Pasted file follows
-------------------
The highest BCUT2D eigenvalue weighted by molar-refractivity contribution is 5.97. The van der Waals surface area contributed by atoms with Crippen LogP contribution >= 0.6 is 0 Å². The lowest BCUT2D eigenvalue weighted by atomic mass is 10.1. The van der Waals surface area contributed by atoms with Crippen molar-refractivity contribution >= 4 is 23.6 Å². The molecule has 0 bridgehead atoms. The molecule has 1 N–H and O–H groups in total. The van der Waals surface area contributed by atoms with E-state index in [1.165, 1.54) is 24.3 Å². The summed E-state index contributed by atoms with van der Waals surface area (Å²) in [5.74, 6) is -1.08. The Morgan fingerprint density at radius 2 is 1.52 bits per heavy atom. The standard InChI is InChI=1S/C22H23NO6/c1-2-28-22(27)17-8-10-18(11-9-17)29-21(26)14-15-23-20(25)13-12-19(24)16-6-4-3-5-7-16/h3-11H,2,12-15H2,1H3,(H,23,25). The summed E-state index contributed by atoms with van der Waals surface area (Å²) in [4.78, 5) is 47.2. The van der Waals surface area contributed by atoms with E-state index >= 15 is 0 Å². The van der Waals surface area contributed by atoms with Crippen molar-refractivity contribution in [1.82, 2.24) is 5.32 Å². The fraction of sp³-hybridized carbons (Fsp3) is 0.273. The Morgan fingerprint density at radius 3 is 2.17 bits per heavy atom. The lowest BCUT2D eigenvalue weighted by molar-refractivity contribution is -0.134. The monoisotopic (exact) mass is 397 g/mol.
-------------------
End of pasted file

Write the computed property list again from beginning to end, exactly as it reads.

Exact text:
The highest BCUT2D eigenvalue weighted by molar-refractivity contribution is 5.97. The van der Waals surface area contributed by atoms with Crippen LogP contribution >= 0.6 is 0 Å². The lowest BCUT2D eigenvalue weighted by atomic mass is 10.1. The van der Waals surface area contributed by atoms with Crippen molar-refractivity contribution >= 4 is 23.6 Å². The molecule has 0 bridgehead atoms. The molecule has 1 N–H and O–H groups in total. The van der Waals surface area contributed by atoms with E-state index in [1.165, 1.54) is 24.3 Å². The summed E-state index contributed by atoms with van der Waals surface area (Å²) in [5.74, 6) is -1.08. The Morgan fingerprint density at radius 2 is 1.52 bits per heavy atom. The standard InChI is InChI=1S/C22H23NO6/c1-2-28-22(27)17-8-10-18(11-9-17)29-21(26)14-15-23-20(25)13-12-19(24)16-6-4-3-5-7-16/h3-11H,2,12-15H2,1H3,(H,23,25). The summed E-state index contributed by atoms with van der Waals surface area (Å²) in [4.78, 5) is 47.2. The van der Waals surface area contributed by atoms with E-state index >= 15 is 0 Å². The van der Waals surface area contributed by atoms with Crippen molar-refractivity contribution in [1.82, 2.24) is 5.32 Å². The fraction of sp³-hybridized carbons (Fsp3) is 0.273. The Morgan fingerprint density at radius 3 is 2.17 bits per heavy atom. The lowest BCUT2D eigenvalue weighted by molar-refractivity contribution is -0.134. The monoisotopic (exact) mass is 397 g/mol.